USA: North Carolina journalists should be free to do their jobs without fear of legal action
Reporters Without Borders (RSF) calls for the charges against two reporters from The Asheville Blade to be dropped. The journalists were charged with trespassing after reporting on a homeless encampment sweep by police. The trial against them sets a dangerous precedent that journalists can be prosecuted just for doing their jobs.
Update on 4/19/23
Both Matilda Bliss and Veronica Coit were found guilty. “We are deeply disappointed by this decision. We understand both journalists intend to appeal this decision and RSF stands firmly behind them,” says Clayton Weimers, Executive Director of RSF’s DC Bureau.
The trial of Matilda Bliss and Veronica Coit begins on 19 April. The North Carolina journalists are charged with trespassing after their efforts to document law enforcement clearing unhoused people from a public park on 25 December 2021. Body camera footage records police targeting the journalists because they were recording the sweep.
“These two journalists were serving the public interest by documenting this event, and their presence is protected by the First Amendment. The charges against them for trespassing are a poor attempt by local officials to intimidate the press and public from being able to monitor law enforcement. RSF urges county officials to drop the charges against Bliss and Coit and make a statement on the unjust action taken against two journalists who were just doing their job.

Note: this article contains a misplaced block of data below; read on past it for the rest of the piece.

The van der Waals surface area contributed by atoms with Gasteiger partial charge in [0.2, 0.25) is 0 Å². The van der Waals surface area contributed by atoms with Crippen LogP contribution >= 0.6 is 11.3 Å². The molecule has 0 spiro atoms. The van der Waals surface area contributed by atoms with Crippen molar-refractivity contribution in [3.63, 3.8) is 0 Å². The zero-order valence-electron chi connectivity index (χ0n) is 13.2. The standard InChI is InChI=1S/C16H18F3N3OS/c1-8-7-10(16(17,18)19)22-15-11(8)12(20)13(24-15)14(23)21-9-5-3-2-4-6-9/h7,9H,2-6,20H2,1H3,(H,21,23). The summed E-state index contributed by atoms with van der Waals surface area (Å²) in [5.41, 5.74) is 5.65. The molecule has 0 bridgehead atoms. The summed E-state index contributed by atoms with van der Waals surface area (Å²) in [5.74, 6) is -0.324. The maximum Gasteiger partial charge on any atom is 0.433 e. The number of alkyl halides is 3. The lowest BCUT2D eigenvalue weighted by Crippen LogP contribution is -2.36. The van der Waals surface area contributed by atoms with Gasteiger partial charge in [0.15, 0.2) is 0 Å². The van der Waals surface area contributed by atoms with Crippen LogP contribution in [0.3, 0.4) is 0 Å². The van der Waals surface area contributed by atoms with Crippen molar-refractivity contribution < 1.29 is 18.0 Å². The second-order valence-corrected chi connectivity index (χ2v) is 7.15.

The Asheville Blade defines itself as a “leftist local news co-op”. Both Coit and Bliss are reporters for the citizen outlet, but Coit was a freelancer for the outlet at the time of the arrest. According to the US Press Freedom Tracker, Bliss and Coit were charged with misdemeanor trespassing and could face 20 days in jail and a $200 fine. Journalists are occasionally arrested in the United States, but the charges against them are rarely brought to a trial. In February 2023, NewsNation reporter Evan Lambert was arrested at a press conference in East Palestine, Ohio. The charges against Lambert were eventually dropped and Ohio’s governor issued an apology.
Fifteen journalists were arrested in the US in 2022 per the US Press Freedom Tracker. While the number of journalists detained annually in the United States has fallen sharply since a recent peak in 2020, incidents like these underscore the need for better protections and training at the local level for law enforcement to better respect the rights of the press.
The United States is ranked 42nd out of 180 countries in RSF’s 2022 World Press Freedom Index.